4. 4.0 4.1 "Problem of plenty: As IITs multiply, the brand value diminishes". Hindustan Times. 29 June 2015. Archived from the original on 31 August 2015. Retrieved 25 July 2015.
  5. "IIT Council Portal". Retrieved 12 June 2015.
  6. "Gazette Notification of the Bill" (PDF). 29 June 2012. Archived from the original (PDF) on 5 April 2013. Retrieved 2 July 2012.
  7. "Institute History – Indian Institute of Technology Kharagpur". IIT Kharaggpur. Archived from the original on 20 April 2008. Retrieved 22 October 2008.
  8. 8.0 8.1 Information notification, University of Roorkee to IIT Roorkee. "The Institutes of Technology (Amendment) Act, 2002" (PDF). The eGazette of India. Archived (PDF) from the original on 2 January 2021. Retrieved 7 September 2020.
  9. 9.0 9.1 Information notification, IT-BHU to IIT (BHU) Varanasi. "The Institutes of Technology (Amendment) Bill, 2011" (PDF). The eGazette of India. Archived (PDF) from the original on 2 January 2021. Retrieved 7 September 2020.
  10. "JEE Advanced 2015: IIT Bombay announces that four new IITs will admit students from this session". Archived from the original on 27 June 2015. Retrieved 12 June 2015.
  11. "IIT Tirupati all set to begin classes from Aug. 5". The Hindu. 25 June 2015. ISSN 0971-751X. Retrieved 28 January 2023.
  12. 12.0 12.1 Information notification, ISM Dhanbad to IIT (ISM) Dhanbad. "The Institutes of Technology (Amendment) Bill, 2016" (PDF). The eGazette of India. Archived (PDF) from the original on 2 January 2021. Retrieved 12 August 2016.
  13. "Chhattisgarh to open IIT campus in Bhilai". The Indian Express. 14 January 2016. Archived from the original on 9 December 2019. Retrieved 14 January 2016.
  14. "Dharwad will host first IIT of Karnataka". The Times of India. Archived from the original on 15 February 2020. Retrieved 9 September 2015.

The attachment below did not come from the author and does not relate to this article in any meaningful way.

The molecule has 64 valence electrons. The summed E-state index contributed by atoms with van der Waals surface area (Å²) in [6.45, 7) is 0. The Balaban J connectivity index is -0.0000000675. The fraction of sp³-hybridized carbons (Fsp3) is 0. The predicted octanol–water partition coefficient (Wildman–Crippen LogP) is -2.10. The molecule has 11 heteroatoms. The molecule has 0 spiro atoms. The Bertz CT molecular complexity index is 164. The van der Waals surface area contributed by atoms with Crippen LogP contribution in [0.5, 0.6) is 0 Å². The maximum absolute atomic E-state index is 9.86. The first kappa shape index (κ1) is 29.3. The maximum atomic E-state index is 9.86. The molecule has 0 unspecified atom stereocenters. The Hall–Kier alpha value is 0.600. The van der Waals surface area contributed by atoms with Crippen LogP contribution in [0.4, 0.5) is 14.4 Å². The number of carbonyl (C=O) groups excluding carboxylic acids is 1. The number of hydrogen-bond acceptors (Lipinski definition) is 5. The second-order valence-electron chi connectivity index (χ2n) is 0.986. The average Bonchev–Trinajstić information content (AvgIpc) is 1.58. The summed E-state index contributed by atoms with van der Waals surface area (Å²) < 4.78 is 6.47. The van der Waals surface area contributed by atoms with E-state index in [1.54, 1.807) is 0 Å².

15. "IIT Jammu to be set up at Chak Bhalwal". Business Standard India. Press Trust of India. 23 April 2015. Archived from the original on 9 December 2019. Retrieved 12 June 2015.
  16. "Failure to identify land likely to delay setting up of IIT in Goa". The Times of India. Archived from the original on 18 February 2020. Retrieved 12 June 2015.
  17. "Indian Institute of Technology Kharagpur". 13 August 2007. Archived from the original on 13 August 2007. Retrieved 7 September 2019.
  18. "Inaugurated In Kharagpur In 1951, The First Indian Institute of Technology Turns 66 Today". The Times of India. Retrieved 18 December 2017.
  19. "Inaugurated In Kharagpur In 1951, The First Indian Institute of Technology Turns 66 Today". The Times of India. 18 August 2017. Retrieved 7 September 2019.
  20. "Institute History". 14 May 2006. Archived from the original on 8 July 2006. Retrieved 14 May 2006.
  21. See "more IIT" in references below. Under "Final selection", the third paragraph
  22. Upadhyaya, Yogesh K. (23 March 2005). "The making of new IITs". Retrieved 14 May 2006.
  23. Upadhyaya, Yogesh K (18 August 2005). "The march of the new IITs". Retrieved 14 May 2006.
  24. 24.0 24.1 Upadhyaya, Yogesh K (25 May 2005). "New IITs: A long journey ahead". Archived from the original on 7 December 2019. Retrieved 14 May 2006.
  25. Times News Network (1 May 2005). "Desi IITs in pardes: conditions apply". The Economic Times. Bennett, Coleman and Co. Ltd. Archived from the original on 2 May 2007. Retrieved 27 August 2006.
  26. "Indian students spend USD 6.54 billion in US, near three times more than FDI flow from North America | Business News". Retrieved 4 March 2019.
  27. "Visitor of the Institute". IIT Kharagpur. 18 November 2005. Archived from the original on 22 September 2007. Retrieved 7 January 2007.
  28. "IIT-Council". IIT Kharagpur. 18 November 2005. Archived from the original on 21 September 2007. Retrieved 7 January 2007.
  29. 29.0 29.1 "Organisational Structure". IIT Kharagpur. 18 November 2005. Archived from the original on 22 September 2007. Retrieved 7 January 2007.
  30. "Organizational Structure". Indian Institute of Technology, Kharagpur. 3 March 2006. Archived from the original on 22 September 2007. Retrieved 14 May 2006.
  31. "Performance based funding of IITs" (PDF). IISc. 10 February 2004. p. 3. Archived (PDF) from the original on 13 November 2018. Retrieved 14 May 2006.
  32. Rajguru, Suvarna (30 December 2005). "What makes the IITs so chic". LittleINDIA. Archived from the original on 3 September 2006. Retrieved 27 August 2006.